Moloaa Stream must be restored

SUBHEAD: Since the diversion, Moloaa wells have gone dry and residents are rationing water during the summer.  

By Hope Kallai on 15 May 2009 for in Island Breath -

Image above: Lower reaches of Moloaa Stream, when full, as it nears the ocean.

The County of Kauai Office of Economic Development has recently released;

 available at

 It discusses the inflow to Ka Loko reservoir as now coming from Pu`u Ka Ele stream (via the Ka Loko ditch) and the un-permitted Moloa`a ditch. According to the county report, sometime in the past decade, a new ditch system was constructed beginning on Mary Lucas Estate land, and continuing about a half mile on Moloa`a Forest Reserve, state land. During the Kilauea Sugar plantation era, the Moloa`a ditch system delivered an "inconsequential amount of water" and fell into disrepair from non-use.

Mysteriously, a new ditch system appeared - about the same time as the spillway at Ka Loko disappeared and the raising of the elevation of the dam face. Kalua`a is a perennial stream tributary that starts from a soggy seep on state forest land, flows into Moloa`a stream and is the main water source for Moloa`a stream. Mysteriously, someone poured a new cement ditch system diverting Kalua`a water from Moloa`a stream into Ka Loko Reservoir and into a pipe system servicing Mary Lucas Trust lands and Pila`a.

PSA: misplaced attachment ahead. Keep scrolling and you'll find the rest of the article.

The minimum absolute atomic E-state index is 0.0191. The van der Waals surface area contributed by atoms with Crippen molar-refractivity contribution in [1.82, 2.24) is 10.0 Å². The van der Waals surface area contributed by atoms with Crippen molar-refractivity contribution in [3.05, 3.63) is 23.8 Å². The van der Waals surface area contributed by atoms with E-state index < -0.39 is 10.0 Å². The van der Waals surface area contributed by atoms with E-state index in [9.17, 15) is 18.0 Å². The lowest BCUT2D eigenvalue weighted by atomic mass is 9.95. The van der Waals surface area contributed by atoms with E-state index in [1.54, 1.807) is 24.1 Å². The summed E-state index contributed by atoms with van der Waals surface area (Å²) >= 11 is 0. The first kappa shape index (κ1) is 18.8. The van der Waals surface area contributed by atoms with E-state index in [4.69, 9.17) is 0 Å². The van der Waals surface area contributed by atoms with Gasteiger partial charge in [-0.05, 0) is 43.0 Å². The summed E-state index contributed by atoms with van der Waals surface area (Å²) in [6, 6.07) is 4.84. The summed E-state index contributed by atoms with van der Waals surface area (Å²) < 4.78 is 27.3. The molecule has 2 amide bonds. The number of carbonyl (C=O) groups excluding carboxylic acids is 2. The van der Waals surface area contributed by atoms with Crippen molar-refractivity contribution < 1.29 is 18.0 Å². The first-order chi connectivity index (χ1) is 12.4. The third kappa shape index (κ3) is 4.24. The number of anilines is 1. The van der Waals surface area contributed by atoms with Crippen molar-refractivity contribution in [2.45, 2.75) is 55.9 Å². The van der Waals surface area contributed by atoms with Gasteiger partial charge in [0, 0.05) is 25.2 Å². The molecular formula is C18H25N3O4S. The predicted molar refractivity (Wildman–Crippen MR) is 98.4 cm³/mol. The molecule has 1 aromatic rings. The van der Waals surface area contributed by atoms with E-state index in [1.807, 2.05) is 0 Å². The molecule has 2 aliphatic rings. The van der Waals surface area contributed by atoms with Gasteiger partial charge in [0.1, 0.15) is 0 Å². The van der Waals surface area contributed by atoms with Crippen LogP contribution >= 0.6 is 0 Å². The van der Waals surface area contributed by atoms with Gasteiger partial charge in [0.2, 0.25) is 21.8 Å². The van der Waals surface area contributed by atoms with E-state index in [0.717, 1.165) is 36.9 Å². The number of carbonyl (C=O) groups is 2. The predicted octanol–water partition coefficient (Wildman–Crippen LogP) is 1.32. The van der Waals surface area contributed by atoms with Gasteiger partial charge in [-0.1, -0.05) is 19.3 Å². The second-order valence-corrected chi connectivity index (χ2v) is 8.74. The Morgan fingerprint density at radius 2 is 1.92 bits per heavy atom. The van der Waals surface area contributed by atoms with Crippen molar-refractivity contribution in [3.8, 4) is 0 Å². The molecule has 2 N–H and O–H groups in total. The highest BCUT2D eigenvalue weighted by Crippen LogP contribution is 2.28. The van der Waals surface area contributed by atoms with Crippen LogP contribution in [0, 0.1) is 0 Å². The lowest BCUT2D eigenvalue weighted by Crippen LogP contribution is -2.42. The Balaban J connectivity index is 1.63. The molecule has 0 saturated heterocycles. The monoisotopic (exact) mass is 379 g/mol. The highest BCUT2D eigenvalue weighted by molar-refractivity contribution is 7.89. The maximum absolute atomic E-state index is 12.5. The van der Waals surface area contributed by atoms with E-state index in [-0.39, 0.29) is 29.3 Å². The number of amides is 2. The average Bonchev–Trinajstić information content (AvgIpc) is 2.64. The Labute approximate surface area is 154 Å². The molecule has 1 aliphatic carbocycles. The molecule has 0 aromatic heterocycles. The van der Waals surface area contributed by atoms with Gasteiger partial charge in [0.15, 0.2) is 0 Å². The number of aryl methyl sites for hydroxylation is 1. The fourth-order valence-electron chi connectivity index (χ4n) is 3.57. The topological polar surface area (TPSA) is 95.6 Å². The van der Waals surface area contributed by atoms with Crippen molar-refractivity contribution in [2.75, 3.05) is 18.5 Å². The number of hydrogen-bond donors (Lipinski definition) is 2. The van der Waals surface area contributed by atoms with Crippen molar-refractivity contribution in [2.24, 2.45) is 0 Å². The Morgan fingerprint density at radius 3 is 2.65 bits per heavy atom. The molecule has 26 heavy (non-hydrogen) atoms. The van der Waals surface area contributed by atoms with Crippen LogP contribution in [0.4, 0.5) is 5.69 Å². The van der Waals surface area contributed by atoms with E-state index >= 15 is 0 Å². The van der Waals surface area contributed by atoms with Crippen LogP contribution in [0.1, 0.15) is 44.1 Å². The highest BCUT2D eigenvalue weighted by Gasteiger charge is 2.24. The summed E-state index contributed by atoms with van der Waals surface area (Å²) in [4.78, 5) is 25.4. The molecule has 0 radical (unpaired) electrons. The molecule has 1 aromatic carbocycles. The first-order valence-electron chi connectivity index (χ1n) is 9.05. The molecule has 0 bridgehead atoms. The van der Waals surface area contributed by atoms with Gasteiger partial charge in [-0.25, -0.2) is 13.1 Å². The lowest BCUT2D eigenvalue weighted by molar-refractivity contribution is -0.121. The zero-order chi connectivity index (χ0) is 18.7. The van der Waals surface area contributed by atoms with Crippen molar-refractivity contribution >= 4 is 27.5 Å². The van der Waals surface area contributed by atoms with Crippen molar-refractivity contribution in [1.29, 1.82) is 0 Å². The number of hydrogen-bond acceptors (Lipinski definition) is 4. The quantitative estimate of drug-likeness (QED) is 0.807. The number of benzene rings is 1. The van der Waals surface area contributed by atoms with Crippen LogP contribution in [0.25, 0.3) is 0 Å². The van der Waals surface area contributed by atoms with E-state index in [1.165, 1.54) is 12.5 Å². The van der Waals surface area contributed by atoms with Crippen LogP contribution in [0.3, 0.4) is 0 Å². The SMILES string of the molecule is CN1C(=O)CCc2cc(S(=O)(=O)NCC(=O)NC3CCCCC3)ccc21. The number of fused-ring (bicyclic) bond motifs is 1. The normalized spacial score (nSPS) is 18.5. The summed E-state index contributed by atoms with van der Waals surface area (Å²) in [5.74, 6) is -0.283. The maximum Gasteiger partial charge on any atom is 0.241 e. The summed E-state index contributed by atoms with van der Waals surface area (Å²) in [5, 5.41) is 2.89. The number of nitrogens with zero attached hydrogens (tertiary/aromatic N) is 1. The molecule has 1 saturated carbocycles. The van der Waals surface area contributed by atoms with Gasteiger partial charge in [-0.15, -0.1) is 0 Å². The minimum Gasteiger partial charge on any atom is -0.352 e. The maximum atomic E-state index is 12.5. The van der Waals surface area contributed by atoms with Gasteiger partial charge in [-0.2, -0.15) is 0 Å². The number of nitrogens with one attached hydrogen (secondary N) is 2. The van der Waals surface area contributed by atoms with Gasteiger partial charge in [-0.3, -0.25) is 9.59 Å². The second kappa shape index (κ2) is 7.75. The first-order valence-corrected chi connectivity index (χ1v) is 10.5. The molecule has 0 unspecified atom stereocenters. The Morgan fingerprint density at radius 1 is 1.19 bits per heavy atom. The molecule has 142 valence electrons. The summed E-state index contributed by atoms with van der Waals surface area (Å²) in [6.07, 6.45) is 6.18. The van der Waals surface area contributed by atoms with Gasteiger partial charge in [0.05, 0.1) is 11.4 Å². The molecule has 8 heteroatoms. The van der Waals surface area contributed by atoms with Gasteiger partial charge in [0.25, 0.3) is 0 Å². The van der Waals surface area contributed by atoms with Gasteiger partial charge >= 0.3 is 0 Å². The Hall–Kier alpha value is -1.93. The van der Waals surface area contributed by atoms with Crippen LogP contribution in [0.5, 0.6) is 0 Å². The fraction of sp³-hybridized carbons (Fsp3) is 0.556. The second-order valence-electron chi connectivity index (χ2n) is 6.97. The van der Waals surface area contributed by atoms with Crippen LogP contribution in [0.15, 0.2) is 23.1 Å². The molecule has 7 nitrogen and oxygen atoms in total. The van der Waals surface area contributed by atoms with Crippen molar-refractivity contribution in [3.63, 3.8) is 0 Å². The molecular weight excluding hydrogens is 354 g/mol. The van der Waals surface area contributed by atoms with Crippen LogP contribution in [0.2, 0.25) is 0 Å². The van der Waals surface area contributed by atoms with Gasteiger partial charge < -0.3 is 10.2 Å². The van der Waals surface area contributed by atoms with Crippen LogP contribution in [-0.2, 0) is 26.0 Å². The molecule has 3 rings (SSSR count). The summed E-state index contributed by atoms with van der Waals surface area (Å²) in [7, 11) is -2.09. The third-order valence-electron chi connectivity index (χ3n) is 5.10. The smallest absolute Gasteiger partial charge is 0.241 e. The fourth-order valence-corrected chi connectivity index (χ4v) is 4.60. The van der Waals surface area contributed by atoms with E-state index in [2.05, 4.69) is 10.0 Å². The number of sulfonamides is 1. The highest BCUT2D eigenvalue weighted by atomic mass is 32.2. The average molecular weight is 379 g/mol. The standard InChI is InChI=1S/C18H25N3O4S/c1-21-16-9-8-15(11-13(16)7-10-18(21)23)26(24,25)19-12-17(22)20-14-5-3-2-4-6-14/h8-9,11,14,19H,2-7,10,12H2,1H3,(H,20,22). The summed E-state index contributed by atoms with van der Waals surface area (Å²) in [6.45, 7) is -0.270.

This extra water inflow allowed the impoundment of hundreds of millions of gallons of extra water in the increased-capacity Ka Loko reservoir (altered by removal of spillway and elevation of dam) beyond the intended storage capacity of the reservoir.

At least until March 14, 2006. Our ahupua`a based group of neighbors, Malama Moloa`a, formed about a decade ago around a common cause - the de-watering of the streams from Anahola to Kilauea. About the same time, late 1990's, Moloa`a stream began changing. There were no flushing flows - high precipitation events didn't cause the stream to rise as it used to. Sometimes, Moloa`a stream rose when there was no precipitation.

A few times the stream ran really dirty - brown water and grey water (looking like cleaning up after a cement pour). Early 2000's Moloa`a stream had a sand berm at the mouth that didn't clear for 3 years, blocking the migration of o`opu. Malama Moloa`a wrote many letters with maps and photos where we thought the diversion was, but Mayor Kusaka wouldn't honor anonymous photos submitted to our group from the public.

DLNR's Commission of Water Resources Management (CWRM) sent a representative to investigate but they were escorted by a representative of a land owner who did not show them the new diversion from Kalua`a into the re-aligned historic Moloa`a ditch and into Ka Loko reservoir or the Mary Lucas/Pila`a pipeline. Alterations to state land in the Moloa`a Forest Reserve by James Pflueger were revealed in the EPA Consent decree settlement, in very close proximity to the newly-created ditch system, and the unpermitted grading and grubbing remediated.